biases and prejudices about other people and places. We explore beyond the “what is” that we see in newspapers and videos, and we embark on the why and the how.
Why do these communities lack sufficient water, food, health care and education? Why do more women than men experience extreme poverty? Why are so many children exposed to the horrors of sex trafficking and other violence? Why are farms failing? Why are coastlines eroding?
How do we as public servants help fix those and related problems throughout the
We talk with engaged volunteers, public servants, government officials — and the
residents themselves — about what gave rise to these problems and why the problems persist. We hear stories of human struggle, of human loss and of mighty individual and collective efforts to make life better.
I think we thereby enter the doorway to empathy.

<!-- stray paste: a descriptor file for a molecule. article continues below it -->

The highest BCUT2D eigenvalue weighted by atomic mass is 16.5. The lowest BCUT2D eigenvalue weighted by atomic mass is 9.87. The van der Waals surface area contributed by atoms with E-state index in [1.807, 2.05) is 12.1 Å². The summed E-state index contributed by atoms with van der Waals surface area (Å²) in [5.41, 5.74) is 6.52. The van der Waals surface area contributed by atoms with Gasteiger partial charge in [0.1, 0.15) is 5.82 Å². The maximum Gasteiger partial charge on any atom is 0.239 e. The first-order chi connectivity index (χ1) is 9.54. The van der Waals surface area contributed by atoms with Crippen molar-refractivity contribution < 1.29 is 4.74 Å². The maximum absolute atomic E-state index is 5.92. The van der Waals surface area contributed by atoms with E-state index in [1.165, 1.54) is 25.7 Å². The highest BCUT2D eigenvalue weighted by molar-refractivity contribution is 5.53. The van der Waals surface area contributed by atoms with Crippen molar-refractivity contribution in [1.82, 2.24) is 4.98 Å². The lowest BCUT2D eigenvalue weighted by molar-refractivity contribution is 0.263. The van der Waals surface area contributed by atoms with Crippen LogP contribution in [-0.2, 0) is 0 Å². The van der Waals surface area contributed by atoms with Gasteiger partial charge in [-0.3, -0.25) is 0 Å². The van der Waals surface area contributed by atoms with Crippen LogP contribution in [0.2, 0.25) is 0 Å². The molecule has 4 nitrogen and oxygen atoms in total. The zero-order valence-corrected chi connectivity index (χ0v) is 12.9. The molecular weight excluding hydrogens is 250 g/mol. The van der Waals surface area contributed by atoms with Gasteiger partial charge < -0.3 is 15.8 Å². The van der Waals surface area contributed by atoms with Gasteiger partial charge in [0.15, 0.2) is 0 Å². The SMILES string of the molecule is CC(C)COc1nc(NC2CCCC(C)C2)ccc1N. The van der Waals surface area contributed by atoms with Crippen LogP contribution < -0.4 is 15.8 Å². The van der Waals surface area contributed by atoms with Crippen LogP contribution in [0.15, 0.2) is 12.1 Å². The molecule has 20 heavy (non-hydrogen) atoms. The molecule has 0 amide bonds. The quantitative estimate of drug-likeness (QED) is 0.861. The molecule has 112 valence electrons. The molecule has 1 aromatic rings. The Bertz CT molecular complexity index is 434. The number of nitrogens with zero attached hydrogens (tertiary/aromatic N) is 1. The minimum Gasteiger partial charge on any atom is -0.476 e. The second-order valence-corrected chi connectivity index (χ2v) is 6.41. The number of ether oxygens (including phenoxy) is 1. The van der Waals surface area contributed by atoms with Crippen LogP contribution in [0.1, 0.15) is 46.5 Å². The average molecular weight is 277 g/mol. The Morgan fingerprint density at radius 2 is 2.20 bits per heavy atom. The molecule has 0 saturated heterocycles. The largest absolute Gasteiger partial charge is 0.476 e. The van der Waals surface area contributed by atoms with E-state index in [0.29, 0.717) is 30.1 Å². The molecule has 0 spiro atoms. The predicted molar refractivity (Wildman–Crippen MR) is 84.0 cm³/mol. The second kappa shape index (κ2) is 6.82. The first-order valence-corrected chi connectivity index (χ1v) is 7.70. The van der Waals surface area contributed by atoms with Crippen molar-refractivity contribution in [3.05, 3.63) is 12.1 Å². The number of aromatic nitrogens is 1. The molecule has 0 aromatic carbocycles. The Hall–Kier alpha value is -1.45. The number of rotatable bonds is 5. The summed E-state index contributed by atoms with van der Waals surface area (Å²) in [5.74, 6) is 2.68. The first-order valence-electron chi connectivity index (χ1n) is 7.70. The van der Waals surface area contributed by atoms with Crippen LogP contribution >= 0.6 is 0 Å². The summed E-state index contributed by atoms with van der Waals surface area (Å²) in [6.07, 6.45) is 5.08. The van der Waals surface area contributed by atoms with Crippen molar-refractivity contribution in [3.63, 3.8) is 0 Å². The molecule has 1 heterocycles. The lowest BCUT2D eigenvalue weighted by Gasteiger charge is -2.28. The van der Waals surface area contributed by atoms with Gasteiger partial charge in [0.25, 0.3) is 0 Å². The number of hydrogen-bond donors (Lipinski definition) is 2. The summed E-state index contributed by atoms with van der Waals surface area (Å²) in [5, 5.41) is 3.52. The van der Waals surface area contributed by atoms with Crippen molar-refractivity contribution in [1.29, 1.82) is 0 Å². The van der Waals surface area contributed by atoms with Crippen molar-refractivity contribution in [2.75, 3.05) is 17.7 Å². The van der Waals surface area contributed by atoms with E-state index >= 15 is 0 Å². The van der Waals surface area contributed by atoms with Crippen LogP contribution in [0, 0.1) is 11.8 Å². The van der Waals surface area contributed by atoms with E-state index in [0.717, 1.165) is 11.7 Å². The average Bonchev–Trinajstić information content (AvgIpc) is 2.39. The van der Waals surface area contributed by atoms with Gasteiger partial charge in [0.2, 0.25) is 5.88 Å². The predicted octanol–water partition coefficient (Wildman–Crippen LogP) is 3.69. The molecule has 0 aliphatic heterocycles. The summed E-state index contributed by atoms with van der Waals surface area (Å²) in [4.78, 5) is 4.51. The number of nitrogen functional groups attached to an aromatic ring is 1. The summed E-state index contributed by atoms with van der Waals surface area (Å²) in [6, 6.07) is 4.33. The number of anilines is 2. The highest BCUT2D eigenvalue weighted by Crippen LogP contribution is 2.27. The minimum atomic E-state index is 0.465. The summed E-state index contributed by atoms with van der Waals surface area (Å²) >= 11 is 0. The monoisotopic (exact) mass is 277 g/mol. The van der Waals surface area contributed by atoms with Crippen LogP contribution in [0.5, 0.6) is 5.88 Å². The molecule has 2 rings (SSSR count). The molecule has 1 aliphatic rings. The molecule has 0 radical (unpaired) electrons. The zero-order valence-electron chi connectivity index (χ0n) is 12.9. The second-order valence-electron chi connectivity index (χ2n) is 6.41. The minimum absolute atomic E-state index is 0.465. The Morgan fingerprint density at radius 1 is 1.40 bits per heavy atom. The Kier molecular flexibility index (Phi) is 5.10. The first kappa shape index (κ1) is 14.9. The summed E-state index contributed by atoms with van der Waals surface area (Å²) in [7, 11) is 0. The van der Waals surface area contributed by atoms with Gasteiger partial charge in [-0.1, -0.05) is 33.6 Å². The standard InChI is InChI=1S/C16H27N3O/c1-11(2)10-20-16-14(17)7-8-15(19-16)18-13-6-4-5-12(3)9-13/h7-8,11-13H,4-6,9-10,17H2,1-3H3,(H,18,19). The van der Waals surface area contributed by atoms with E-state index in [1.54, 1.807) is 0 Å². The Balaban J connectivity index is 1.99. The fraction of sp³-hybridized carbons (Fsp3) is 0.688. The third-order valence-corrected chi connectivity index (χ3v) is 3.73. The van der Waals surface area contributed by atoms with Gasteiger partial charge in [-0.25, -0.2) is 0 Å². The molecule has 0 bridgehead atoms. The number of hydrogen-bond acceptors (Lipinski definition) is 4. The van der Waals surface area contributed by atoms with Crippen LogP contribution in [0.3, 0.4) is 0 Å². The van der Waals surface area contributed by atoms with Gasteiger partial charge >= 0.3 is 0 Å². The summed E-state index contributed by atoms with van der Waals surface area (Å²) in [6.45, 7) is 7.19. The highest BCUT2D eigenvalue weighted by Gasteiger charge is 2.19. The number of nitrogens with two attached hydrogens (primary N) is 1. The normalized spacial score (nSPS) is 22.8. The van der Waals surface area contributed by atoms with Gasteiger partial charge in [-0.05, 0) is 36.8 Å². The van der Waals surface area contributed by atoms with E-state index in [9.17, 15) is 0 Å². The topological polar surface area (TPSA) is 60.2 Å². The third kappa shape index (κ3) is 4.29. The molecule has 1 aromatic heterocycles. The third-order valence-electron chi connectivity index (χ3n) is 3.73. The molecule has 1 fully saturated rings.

Maybe that’s why so many of us find ourselves changed.
“I think it’s a combination of two things,” said Fernandes, assistant director of SPS.
“You’re not going to this country as a tourist, to take in the sights or enjoy the food. While doing that, you also have a much more focused study not as somebody just visiting the country but as somebody focusing on a specific issue in the country. You’re learning especially about development management, policy and leadership, around the context of climate change, gender issues, children, etc. Students select an area of study that’s of interest to them. Now you’re getting a chance to study in the field. That leads you to examine and even question accepted ideas or the conventional wisdom. That changes the way you think.”